Closed Loop Geothermal FAQ
A closed loop system uses a continuous loop of buried polyethylene pipe. The pipe is connected to the indoor heat pump to form a sealed, underground loop through which an environmentally friendly antifreeze-and-water solution is circulated. A closed loop system constantly re-circulates its heat-transferring solution in pressurized pipe, unlike an open loop system that consumes water from a well. Most closed loops are trenched horizontally in areas adjacent to the building. However, where adequate land is not available, loops are vertically bored. Any area near a home or business with appropriate soil conditions and adequate square footage will work.
Closed loop systems also can be vertical. Holes are bored up to 250 feet per ton of heat pump capacity, depending on where you live. U-shaped loops of pipe are inserted in the holes. The holes are then backfilled with a sealing solution.
Closed loop systems should be installed using only high-density polyethylene pipe. Properly installed, these pipes will last for many decades. They are inert to chemicals normally found in soil and have good heat conducting properties. PVC pipe should never be used.
Trenches are normally four to six feet deep and up to 400 feet long, depending on the number of pipes in a trench. One advantage of a horizontal loop system is being able to lay the trenches according to the shape of the land. As a rule of thumb, 500-600 feet of pipe is required per ton of system capacity. A well-insulated 2,000-square-foot home would need about a three-ton system with 1,500 - 1,800 feet of pipe.
Pipe sections are joined by thermal fusion. Thermal fusion involves heating the pipe connections and then fusing them together to form a joint that's stronger than the original pipe. This technique creates a secure connection to protect from leakage and contamination.
No. Research has proven that loops have no adverse effect on grass, trees, or shrubs. Most horizontal loop installations use trenches about 24 inches wide. This, of course, will initially leave temporary bare areas, but they can easily be restored with grass seed or sod. Vertical loops require little space and result in minimal lawn damage.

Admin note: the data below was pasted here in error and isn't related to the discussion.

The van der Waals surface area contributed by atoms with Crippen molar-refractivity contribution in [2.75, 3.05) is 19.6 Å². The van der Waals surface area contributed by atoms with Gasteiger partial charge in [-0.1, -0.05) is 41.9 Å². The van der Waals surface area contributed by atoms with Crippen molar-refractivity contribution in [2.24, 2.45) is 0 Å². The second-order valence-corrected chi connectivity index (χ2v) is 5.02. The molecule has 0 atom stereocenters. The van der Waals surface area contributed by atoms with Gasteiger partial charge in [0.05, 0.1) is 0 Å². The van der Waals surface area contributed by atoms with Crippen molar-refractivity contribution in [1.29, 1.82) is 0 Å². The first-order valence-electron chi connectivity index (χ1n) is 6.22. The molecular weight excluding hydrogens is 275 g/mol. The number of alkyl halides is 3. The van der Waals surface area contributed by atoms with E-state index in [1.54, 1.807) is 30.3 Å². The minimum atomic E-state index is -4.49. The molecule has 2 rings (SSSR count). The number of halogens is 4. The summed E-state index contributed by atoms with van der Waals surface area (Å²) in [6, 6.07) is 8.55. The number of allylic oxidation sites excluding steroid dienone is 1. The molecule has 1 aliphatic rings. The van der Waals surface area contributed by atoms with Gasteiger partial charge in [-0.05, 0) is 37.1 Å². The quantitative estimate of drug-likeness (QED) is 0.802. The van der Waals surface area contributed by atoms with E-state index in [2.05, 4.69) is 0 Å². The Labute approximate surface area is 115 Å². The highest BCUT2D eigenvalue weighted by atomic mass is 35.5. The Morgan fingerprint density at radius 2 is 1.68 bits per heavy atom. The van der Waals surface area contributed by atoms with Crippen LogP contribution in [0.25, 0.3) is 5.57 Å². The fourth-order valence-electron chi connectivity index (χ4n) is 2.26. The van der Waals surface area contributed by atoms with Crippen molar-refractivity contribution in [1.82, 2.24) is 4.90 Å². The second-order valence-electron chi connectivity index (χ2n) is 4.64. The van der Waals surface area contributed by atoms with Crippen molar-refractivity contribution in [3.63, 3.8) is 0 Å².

1,800 to 2,500 sq. ft homes typically require 2 trenches with 2 loops each running 300 ft at a depth of 6 feet. The trenches don't have to be straight but need to be away from septic beds
Rock conducts core earth energy well so if we can lay the loops on rock it won't require the full 6 feet of depth. In many locations we can add extra fill for additional depth. The other option is to drill vertical boreholes in these area
1,800 to 2,500 sq. ft homes typically require 3 or 4 boreholes ranging in depths from 150 to 200+ feet each. It's not as daunting as it sounds using today's drilling equipment.
Yes, if it's deep enough and large enough. A minimum of six feet in depth at its lowest level during the year is needed for a pond to be considered. The amount of surface area required depends on the heating and cooling load of the structure. You should opt against using water from a spring, pond, lake or river as a source for your heat pump system unless it's proven to be free of excessive particles and organic matter. They can clog a heat pump system and make it inoperable in a short time.
It's not recommended. Good earth-to-coil contact is very important for successful loop operation. Nonprofessional installations may result in less-than-optimum system performance.
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